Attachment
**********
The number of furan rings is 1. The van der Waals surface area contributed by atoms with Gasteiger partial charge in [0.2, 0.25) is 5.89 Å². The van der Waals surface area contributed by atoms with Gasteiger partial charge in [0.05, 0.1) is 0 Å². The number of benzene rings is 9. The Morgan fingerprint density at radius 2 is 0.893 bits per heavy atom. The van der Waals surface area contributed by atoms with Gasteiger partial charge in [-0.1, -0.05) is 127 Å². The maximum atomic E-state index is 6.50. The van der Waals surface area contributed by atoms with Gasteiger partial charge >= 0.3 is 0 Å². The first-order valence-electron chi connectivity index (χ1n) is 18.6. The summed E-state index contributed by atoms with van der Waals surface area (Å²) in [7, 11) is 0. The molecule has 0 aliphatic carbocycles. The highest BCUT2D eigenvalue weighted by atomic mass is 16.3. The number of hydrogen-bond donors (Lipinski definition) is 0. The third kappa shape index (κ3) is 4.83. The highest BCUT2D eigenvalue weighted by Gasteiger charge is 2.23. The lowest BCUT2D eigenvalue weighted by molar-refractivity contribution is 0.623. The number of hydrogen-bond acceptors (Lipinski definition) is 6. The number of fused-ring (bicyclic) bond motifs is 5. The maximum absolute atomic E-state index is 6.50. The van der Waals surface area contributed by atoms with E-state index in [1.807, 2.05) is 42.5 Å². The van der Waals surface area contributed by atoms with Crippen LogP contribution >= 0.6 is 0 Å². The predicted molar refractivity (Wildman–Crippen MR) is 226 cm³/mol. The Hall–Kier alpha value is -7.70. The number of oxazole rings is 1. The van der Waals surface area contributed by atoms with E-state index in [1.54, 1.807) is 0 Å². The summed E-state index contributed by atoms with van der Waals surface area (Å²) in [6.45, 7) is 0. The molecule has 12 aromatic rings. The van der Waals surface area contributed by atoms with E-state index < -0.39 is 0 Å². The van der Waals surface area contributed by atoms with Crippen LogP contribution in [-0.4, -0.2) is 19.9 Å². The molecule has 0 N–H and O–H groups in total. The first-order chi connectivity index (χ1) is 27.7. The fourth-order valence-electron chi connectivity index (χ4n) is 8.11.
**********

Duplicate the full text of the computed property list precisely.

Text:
The number of furan rings is 1. The van der Waals surface area contributed by atoms with Gasteiger partial charge in [0.2, 0.25) is 5.89 Å². The van der Waals surface area contributed by atoms with Gasteiger partial charge in [0.05, 0.1) is 0 Å². The number of benzene rings is 9. The Morgan fingerprint density at radius 2 is 0.893 bits per heavy atom. The van der Waals surface area contributed by atoms with Gasteiger partial charge in [-0.1, -0.05) is 127 Å². The maximum atomic E-state index is 6.50. The van der Waals surface area contributed by atoms with Gasteiger partial charge >= 0.3 is 0 Å². The first-order valence-electron chi connectivity index (χ1n) is 18.6. The summed E-state index contributed by atoms with van der Waals surface area (Å²) in [7, 11) is 0. The molecule has 0 aliphatic carbocycles. The highest BCUT2D eigenvalue weighted by atomic mass is 16.3. The number of hydrogen-bond donors (Lipinski definition) is 0. The third kappa shape index (κ3) is 4.83. The highest BCUT2D eigenvalue weighted by Gasteiger charge is 2.23. The lowest BCUT2D eigenvalue weighted by molar-refractivity contribution is 0.623. The number of hydrogen-bond acceptors (Lipinski definition) is 6. The number of fused-ring (bicyclic) bond motifs is 5. The maximum absolute atomic E-state index is 6.50. The van der Waals surface area contributed by atoms with E-state index in [1.807, 2.05) is 42.5 Å². The van der Waals surface area contributed by atoms with Crippen LogP contribution >= 0.6 is 0 Å². The predicted molar refractivity (Wildman–Crippen MR) is 226 cm³/mol. The Hall–Kier alpha value is -7.70. The number of oxazole rings is 1. The van der Waals surface area contributed by atoms with E-state index in [1.54, 1.807) is 0 Å². The summed E-state index contributed by atoms with van der Waals surface area (Å²) in [6.45, 7) is 0. The molecule has 12 aromatic rings. The van der Waals surface area contributed by atoms with E-state index < -0.39 is 0 Å². The van der Waals surface area contributed by atoms with Crippen LogP contribution in [-0.4, -0.2) is 19.9 Å². The molecule has 0 N–H and O–H groups in total. The first-order chi connectivity index (χ1) is 27.7. The fourth-order valence-electron chi connectivity index (χ4n) is 8.11.